Saturday, November 27, 2010

Deputy Mayor Robert Steel, keeping hope alive

Original photo: Associated Press.

Railfans and environmentalists across the city should be singing the praises of Robert Steel, Deputy Mayor for Economic Development. Our beloved fantasy maps had been trampled by Christie's pandering to the austerity fetishists, and then kicked when they were down by Andrew Cuomo's own attempt to appease the bond gods. In a flash, Steel picked them up, dusted them off, and raised them in triumph at the head of a cavalry charge.

From an AP report, it sounds like someone in Steel's office had seen the work of a few environmentalist transit advocates, Steve Lanset, Ralph Brasket and Joe Versaggi, showing that extending the #7 subway under the Hudson River to Secaucus could be done for half the cost of the "ARC Tunnel." Someone at the Hudson Yards Development Corporation was feeling a bit defensive about the city's own overpriced tunnel to nowhere - the current #7 extension to the Javits Center. Someone in City Planning was frustrated at Chris Christie's cancellation of the ARC project - and probably about the ARC project itself, bloated with unwanted features and beset with so many compromises and kludges that it had lost most of its supporters. Half the transit advocates in the region openly scorned the plan, and the other half had trouble keeping a straight face as they defended it.

They put their heads together and realized that they would need powerful allies to overcome Christie's strong pro-car bias. What better allies than the real estate interests that had gotten Bloomberg and Doctoroff to commit billions of taxpayer dollars to extend the #7 to an area that in 2005 was factories, warehouses and parking lots? The lower price tag dodged Christie's moronic but effective "money tree" attack, allowing him to accept the tunnel while still keeping his image of the Great Budget Cutter.

It's not clear how involved Steel himself was in any of this, but at the very least he saw the genius in the original idea and its appropriateness in the new context, and allowed it to be floated in the Times. By doing this, he has restored hope to transit advocates on both sides of the Hudson. Even with callous austerity panderers in both statehouses, we may still see some transit expansion.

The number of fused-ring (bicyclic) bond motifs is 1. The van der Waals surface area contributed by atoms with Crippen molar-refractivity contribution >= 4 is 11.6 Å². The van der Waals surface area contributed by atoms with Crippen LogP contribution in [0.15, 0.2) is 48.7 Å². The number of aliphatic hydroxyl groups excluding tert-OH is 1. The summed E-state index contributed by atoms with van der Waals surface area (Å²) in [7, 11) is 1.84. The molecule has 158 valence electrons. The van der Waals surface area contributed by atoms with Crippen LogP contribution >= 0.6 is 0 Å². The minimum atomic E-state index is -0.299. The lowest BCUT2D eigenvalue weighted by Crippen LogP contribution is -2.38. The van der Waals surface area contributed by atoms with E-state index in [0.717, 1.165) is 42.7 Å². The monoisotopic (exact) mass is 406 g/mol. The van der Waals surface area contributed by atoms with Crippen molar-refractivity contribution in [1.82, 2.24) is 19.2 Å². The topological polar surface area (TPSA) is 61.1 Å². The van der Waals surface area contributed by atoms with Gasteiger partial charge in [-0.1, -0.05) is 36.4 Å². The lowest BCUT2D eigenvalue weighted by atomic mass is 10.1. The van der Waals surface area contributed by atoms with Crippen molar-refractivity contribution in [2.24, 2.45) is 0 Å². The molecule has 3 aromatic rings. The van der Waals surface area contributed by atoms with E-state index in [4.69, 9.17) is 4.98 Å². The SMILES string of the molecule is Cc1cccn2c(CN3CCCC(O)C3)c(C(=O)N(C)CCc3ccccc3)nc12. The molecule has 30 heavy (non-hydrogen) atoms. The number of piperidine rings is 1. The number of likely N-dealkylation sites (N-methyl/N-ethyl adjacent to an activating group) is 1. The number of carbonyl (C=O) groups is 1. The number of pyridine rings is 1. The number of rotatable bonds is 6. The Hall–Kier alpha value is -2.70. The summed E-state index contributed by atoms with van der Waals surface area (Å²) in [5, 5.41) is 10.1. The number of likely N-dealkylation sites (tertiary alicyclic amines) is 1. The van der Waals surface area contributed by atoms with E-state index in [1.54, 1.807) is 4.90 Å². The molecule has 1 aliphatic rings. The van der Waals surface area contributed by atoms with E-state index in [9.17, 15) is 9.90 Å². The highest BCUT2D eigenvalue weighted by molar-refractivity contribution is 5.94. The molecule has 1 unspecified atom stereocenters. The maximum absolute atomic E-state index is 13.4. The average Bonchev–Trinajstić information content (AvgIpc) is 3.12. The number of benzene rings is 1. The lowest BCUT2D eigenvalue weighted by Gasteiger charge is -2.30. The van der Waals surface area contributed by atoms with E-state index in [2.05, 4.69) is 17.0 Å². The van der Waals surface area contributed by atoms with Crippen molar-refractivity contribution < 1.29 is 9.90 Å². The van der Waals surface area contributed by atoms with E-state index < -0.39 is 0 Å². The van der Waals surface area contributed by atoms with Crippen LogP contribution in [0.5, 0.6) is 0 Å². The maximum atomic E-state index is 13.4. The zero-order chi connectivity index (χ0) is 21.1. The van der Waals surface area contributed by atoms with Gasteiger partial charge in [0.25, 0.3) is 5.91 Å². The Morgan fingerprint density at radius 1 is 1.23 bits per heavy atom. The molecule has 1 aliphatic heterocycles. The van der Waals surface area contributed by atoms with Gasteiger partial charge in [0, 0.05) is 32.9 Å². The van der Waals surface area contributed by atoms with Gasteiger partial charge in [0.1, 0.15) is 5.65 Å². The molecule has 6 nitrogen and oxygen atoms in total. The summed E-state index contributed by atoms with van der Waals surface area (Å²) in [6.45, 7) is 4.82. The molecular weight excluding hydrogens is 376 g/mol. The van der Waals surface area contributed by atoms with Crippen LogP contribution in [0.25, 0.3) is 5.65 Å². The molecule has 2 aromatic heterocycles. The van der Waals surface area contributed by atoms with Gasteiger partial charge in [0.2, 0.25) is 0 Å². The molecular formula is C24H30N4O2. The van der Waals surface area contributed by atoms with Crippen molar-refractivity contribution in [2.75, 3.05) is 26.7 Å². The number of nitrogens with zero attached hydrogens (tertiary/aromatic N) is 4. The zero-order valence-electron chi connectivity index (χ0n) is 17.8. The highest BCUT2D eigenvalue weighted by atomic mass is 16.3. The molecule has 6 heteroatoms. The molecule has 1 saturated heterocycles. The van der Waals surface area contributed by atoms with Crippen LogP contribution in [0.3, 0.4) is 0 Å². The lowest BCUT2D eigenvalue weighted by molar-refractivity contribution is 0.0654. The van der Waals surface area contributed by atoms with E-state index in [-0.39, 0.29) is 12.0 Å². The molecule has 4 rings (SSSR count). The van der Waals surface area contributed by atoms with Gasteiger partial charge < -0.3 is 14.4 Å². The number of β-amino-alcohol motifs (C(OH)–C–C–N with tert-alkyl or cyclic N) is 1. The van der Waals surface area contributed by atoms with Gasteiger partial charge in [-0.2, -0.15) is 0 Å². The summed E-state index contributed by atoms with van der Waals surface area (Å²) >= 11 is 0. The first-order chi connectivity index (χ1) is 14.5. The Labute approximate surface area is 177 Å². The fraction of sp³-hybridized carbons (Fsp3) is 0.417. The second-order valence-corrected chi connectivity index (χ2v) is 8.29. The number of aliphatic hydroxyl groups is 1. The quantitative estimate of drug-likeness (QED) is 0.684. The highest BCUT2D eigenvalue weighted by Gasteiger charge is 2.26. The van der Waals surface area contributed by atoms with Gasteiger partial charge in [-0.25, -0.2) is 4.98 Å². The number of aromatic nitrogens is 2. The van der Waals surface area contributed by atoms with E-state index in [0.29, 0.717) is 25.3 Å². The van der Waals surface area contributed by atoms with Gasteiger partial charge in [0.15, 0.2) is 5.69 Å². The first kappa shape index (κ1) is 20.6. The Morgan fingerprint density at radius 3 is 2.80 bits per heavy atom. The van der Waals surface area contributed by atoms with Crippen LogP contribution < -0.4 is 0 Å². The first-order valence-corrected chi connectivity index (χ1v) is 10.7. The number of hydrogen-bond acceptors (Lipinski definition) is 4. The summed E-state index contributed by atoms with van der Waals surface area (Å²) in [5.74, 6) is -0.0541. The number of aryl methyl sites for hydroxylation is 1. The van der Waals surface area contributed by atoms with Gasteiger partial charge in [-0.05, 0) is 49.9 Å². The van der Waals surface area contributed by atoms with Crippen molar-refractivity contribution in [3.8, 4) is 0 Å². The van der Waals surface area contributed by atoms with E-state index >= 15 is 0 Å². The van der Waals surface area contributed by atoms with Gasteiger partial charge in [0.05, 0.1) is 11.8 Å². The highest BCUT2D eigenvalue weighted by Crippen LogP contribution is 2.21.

This is why I voted for Bloomberg last year, even with the stupid term limits business: if Bill Thompson had won, you know we'd have some flunky like Joe Chan doing economic development, and if he showed any vision at all he'd be tearing down the Port Authority to put in a parking garage for Christie's new car tunnel. And that's why we need to find someone with vision who can run in 2013 and knock all the corrupt Democratic politicians out of the race. Get working on it now, people, or we'll all be in trouble.


Adirondacker12800 said...

um um the Port Authority Bus Terminal already has a large parking garage for private automobiles. Build all the garages you want at the Manhattan end of the Lincoln Tunnel doesn't get you any more capacity in the tunnel.

Cap'n Transit said...

I know that the Port Authority has a big garage on top, and I know it doesn't get you any more tunnel capacity. But Christie has been backing the Turnpike and Parkway widenings, and I wouldn't put it past him to suggest another highway tunnel, especially if he knew New York had sympathetic economic development officials.